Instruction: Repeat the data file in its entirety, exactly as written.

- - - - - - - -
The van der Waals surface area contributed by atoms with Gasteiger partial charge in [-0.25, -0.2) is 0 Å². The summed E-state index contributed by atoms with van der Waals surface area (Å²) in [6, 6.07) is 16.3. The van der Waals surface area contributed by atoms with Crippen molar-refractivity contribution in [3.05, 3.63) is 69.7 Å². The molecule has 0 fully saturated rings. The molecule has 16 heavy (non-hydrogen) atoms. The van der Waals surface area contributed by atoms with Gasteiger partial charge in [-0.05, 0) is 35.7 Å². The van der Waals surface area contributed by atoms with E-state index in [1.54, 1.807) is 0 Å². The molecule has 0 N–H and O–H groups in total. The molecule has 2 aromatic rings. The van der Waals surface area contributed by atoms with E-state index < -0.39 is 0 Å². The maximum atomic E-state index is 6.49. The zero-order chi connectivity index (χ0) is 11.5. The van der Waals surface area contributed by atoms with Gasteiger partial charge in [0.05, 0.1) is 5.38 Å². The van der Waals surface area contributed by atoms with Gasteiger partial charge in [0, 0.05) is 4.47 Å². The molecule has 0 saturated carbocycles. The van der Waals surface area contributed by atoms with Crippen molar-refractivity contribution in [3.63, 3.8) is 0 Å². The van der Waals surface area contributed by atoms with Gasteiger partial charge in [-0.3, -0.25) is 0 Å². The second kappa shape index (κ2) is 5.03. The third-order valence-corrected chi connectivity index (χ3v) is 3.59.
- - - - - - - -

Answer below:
The van der Waals surface area contributed by atoms with Gasteiger partial charge in [-0.25, -0.2) is 0 Å². The summed E-state index contributed by atoms with van der Waals surface area (Å²) in [6, 6.07) is 16.3. The van der Waals surface area contributed by atoms with Crippen molar-refractivity contribution in [3.05, 3.63) is 69.7 Å². The molecule has 0 fully saturated rings. The molecule has 16 heavy (non-hydrogen) atoms. The van der Waals surface area contributed by atoms with Gasteiger partial charge in [-0.05, 0) is 35.7 Å². The van der Waals surface area contributed by atoms with E-state index in [1.54, 1.807) is 0 Å². The molecule has 0 N–H and O–H groups in total. The molecule has 2 aromatic rings. The van der Waals surface area contributed by atoms with E-state index < -0.39 is 0 Å². The maximum atomic E-state index is 6.49. The zero-order chi connectivity index (χ0) is 11.5. The van der Waals surface area contributed by atoms with Gasteiger partial charge in [0.05, 0.1) is 5.38 Å². The van der Waals surface area contributed by atoms with Gasteiger partial charge in [0, 0.05) is 4.47 Å². The molecule has 0 saturated carbocycles. The van der Waals surface area contributed by atoms with Crippen molar-refractivity contribution in [3.63, 3.8) is 0 Å². The van der Waals surface area contributed by atoms with Gasteiger partial charge in [-0.3, -0.25) is 0 Å². The second kappa shape index (κ2) is 5.03. The third-order valence-corrected chi connectivity index (χ3v) is 3.59.